Hida beef croquettes are a speciality of the region © BlueOrangeStudio / Alamy Stock Photo

Eat soba at Jippensha

Restaurant, Japanese, $$$
Soba (buckwheat noodles) are a culinary staple eaten all across Japan, but in regional, mountainous areas like Gifu and neighbouring Nagano, they’re far more special. Water quality is one of the critical components of high-quality soba, and Gifu is overflowing with it. Sitting right by Murakami House – one of the area’s main tourist attractions – you’ll find the humble soba store Jippensha (拾遍舎). The shop serves deliciously rustic and healthy soba noodle dishes, as well as plenty of sides, such as tempura and bean curd.
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Stop for cake and coffee at Coffee Shop Hina

Coffee Shop, Japanese, $$$
When it’s snowing outside, there’s nothing more satisfying than snuggling up in a cosy wooden lodge with a rich, steamy cup of coffee and a slice of cake for company. Coffee Shop Hina is a traditional coffee shop (known in Japan as a kissaten). You won’t find any fancy frappé blends here, but what you will find is lovingly dripped coffee, a no-fuss homely welcoming ambience, friendly staff and plenty of time to reflect.
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Admire the evening view at Ogimachi-jo Castle Ruins Observatory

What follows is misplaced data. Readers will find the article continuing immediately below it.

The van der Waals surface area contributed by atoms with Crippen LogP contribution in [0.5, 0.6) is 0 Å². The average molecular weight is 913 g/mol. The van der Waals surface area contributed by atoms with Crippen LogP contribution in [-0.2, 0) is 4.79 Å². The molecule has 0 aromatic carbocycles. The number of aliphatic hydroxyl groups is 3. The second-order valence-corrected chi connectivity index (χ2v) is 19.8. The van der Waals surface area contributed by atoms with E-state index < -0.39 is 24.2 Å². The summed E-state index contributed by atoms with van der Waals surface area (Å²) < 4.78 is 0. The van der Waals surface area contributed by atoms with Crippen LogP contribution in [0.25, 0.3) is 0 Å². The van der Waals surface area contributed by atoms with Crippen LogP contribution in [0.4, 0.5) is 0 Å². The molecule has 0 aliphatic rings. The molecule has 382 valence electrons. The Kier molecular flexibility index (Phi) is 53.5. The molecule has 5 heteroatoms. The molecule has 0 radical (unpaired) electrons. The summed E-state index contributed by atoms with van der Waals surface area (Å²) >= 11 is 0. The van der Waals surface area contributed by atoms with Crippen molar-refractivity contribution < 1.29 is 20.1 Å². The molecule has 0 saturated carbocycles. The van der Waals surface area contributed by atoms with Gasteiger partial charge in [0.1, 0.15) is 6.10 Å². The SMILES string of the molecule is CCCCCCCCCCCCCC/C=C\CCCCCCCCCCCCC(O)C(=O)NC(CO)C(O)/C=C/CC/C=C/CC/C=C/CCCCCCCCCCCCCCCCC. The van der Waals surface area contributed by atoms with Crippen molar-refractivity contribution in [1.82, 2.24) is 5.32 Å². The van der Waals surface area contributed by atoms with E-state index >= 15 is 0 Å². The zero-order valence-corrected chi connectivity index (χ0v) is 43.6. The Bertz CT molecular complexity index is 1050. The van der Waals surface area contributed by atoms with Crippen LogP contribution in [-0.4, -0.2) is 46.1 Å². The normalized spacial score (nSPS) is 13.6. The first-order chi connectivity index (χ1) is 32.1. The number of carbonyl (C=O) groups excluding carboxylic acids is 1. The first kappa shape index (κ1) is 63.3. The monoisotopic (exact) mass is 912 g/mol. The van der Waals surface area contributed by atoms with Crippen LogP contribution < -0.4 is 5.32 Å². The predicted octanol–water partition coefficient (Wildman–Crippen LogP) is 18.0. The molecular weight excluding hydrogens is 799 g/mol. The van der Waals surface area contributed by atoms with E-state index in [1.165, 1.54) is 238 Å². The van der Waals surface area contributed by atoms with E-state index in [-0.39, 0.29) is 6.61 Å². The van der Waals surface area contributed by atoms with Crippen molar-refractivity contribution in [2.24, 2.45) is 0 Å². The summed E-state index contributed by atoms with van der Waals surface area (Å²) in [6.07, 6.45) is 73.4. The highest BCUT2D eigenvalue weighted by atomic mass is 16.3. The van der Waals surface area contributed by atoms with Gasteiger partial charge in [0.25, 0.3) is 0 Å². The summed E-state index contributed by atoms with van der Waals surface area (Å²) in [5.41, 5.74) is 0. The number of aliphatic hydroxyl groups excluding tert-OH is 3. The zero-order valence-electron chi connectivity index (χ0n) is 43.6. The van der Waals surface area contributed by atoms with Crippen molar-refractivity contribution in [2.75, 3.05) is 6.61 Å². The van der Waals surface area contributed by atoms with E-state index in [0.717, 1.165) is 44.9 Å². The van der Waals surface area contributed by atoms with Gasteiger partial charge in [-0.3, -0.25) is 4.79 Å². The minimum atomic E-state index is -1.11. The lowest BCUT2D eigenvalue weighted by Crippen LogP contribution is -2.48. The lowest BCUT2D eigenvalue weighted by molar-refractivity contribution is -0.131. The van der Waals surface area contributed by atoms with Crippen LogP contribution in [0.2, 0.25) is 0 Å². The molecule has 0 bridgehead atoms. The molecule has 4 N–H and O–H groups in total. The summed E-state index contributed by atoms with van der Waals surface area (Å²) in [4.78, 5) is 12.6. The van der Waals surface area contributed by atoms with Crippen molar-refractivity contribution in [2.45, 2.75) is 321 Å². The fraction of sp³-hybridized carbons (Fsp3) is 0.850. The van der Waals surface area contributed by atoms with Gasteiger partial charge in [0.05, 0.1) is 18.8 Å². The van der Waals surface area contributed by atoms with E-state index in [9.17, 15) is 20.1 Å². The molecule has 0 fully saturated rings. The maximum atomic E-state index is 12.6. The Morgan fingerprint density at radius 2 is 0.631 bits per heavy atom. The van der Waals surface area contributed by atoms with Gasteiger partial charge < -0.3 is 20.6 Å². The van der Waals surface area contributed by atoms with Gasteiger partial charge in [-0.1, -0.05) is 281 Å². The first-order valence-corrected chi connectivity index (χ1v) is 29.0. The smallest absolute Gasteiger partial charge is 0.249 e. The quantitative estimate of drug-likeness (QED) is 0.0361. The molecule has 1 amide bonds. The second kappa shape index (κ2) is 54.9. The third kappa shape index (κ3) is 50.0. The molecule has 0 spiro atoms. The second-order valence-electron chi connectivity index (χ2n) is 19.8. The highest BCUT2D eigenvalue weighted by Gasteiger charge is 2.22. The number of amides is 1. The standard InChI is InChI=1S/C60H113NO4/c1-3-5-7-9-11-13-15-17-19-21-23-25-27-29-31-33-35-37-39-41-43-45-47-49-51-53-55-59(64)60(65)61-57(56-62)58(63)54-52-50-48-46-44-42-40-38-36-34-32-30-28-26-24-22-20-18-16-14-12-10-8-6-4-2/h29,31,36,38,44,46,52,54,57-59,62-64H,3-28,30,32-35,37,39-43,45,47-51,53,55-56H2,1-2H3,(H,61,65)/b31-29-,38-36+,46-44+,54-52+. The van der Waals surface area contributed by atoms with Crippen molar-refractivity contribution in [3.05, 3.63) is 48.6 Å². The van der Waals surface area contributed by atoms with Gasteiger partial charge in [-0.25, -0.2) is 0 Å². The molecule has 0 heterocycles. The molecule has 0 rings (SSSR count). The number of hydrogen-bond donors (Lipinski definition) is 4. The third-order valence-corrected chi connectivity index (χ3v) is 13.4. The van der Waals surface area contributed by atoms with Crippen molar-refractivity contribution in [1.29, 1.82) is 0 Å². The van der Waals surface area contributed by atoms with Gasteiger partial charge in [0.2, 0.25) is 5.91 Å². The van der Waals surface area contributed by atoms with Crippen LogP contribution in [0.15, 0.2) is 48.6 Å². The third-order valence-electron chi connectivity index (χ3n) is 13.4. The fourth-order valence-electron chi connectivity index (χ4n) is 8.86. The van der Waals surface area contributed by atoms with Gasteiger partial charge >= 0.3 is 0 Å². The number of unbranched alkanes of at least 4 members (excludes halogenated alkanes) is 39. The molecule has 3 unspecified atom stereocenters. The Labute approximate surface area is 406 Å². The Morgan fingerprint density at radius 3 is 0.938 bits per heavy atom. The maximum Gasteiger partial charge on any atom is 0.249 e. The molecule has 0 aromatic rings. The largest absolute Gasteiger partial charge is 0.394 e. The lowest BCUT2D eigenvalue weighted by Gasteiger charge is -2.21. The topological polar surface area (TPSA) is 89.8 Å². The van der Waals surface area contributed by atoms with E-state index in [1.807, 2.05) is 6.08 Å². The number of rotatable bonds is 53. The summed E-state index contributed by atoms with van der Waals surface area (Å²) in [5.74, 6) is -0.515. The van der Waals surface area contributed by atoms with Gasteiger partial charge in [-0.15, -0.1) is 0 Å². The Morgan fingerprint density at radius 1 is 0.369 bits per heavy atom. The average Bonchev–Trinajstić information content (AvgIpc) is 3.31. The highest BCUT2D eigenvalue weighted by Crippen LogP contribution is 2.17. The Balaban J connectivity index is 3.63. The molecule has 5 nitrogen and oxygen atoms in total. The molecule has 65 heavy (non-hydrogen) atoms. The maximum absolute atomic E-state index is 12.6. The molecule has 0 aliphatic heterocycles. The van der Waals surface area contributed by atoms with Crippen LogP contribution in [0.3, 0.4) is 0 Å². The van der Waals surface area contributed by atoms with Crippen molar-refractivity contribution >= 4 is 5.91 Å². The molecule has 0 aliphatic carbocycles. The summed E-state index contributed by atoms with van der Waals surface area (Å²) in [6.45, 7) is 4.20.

Natural Feature
While soaking up the sights on street level is a great way to enjoy Shirakawago, take the 30-minute walk (or a 10-minute ride on the shuttle bus) from the town centre to the observatory to get a better perspective of the town’s beauty. From the site – which was once the home of Ogimachi-jo Castle – you’ll have some unforgettable scenes of a place that looks like it’s been ripped straight from the pages of a Japanese folktale.
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Take a soak in Shirakawa-go no Yu

Natural Feature
Bathing is taken so seriously in Japan that it’s considered a worthy activity to base an entire holiday around, and when you’ve visited an authentic onsen (natural hot spring), you’ll understand. Shirakawa-go no Yu is the only natural hot spring in the Shirakawago area. Its mineral-rich water contains a lot of sodium, chloride and hydrogen-carbonate ions, which supposedly help with physical ailments like muscle pain, bruises and digestive issues. If you’re at full health, it’s just an excellent way to relax and warm up.
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See how local monks live at Myozenji Temple Museum

Museum
Founded in 1748, the Myozenji Temple is home to the largest building in Shirakawago, the ‘kuri’, also known as the monk’s residence. No longer a functioning temple, this site now houses a museum of the temple’s history. It offers insight into how the town’s most dedicated worshippers used to live all those years ago and includes an exhibition space displaying daily items from the past.
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Take a detour to Gokayama

Park
Gassho Zukuri (Gassho-style) House in Suganuma area of Gokayama, Japan
© motive56 / Alamy Stock Photo
If Shirakawago is a little too populated by tourists, take the easy day trip to the just as beautiful but much less crowded village of Gokayama, home to two picturesque villages, Ainokura and Suganuma. Like its more famous neighbour, Gokayama is also a UNESCO World Heritage site thanks to its traditional gassho thatched-roof houses and lush green scenic surrounds.
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These recommendations were updated on February 20, 2020 to keep your travel plans fresh.